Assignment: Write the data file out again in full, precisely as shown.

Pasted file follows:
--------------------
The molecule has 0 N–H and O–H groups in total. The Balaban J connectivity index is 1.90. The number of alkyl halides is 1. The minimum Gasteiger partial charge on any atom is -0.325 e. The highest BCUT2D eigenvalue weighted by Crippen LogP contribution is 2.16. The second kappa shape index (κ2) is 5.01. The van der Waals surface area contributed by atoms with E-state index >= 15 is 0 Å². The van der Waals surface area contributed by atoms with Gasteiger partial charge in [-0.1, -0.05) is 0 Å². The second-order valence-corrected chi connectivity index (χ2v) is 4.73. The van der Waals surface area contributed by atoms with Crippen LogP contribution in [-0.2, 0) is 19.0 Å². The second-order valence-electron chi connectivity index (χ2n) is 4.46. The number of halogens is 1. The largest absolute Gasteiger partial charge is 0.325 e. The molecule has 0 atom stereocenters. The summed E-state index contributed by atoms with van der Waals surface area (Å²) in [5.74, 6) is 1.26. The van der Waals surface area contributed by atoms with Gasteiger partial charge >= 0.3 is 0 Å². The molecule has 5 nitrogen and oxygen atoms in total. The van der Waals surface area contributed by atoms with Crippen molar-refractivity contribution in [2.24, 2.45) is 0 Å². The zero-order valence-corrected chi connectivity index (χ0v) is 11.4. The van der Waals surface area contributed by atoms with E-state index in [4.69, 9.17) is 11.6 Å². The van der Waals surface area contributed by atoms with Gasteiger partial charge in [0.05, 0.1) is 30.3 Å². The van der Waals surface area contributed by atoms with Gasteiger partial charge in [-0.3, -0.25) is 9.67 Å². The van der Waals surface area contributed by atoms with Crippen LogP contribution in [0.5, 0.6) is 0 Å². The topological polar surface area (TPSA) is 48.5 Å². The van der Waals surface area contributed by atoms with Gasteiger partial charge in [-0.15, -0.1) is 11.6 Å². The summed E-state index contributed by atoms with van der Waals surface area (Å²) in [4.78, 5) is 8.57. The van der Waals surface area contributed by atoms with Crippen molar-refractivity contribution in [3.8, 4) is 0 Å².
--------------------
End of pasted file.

The molecule has 0 N–H and O–H groups in total. The Balaban J connectivity index is 1.90. The number of alkyl halides is 1. The minimum Gasteiger partial charge on any atom is -0.325 e. The highest BCUT2D eigenvalue weighted by Crippen LogP contribution is 2.16. The second kappa shape index (κ2) is 5.01. The van der Waals surface area contributed by atoms with E-state index >= 15 is 0 Å². The van der Waals surface area contributed by atoms with Gasteiger partial charge in [-0.1, -0.05) is 0 Å². The second-order valence-corrected chi connectivity index (χ2v) is 4.73. The van der Waals surface area contributed by atoms with Crippen LogP contribution in [-0.2, 0) is 19.0 Å². The second-order valence-electron chi connectivity index (χ2n) is 4.46. The number of halogens is 1. The largest absolute Gasteiger partial charge is 0.325 e. The molecule has 0 atom stereocenters. The summed E-state index contributed by atoms with van der Waals surface area (Å²) in [5.74, 6) is 1.26. The van der Waals surface area contributed by atoms with Gasteiger partial charge >= 0.3 is 0 Å². The molecule has 5 nitrogen and oxygen atoms in total. The van der Waals surface area contributed by atoms with Crippen molar-refractivity contribution in [2.24, 2.45) is 0 Å². The zero-order valence-corrected chi connectivity index (χ0v) is 11.4. The van der Waals surface area contributed by atoms with E-state index in [4.69, 9.17) is 11.6 Å². The van der Waals surface area contributed by atoms with Gasteiger partial charge in [0.05, 0.1) is 30.3 Å². The van der Waals surface area contributed by atoms with Gasteiger partial charge in [-0.3, -0.25) is 9.67 Å². The van der Waals surface area contributed by atoms with Crippen LogP contribution in [0.5, 0.6) is 0 Å². The topological polar surface area (TPSA) is 48.5 Å². The van der Waals surface area contributed by atoms with Gasteiger partial charge in [-0.15, -0.1) is 11.6 Å². The summed E-state index contributed by atoms with van der Waals surface area (Å²) in [4.78, 5) is 8.57. The van der Waals surface area contributed by atoms with Crippen molar-refractivity contribution in [3.8, 4) is 0 Å².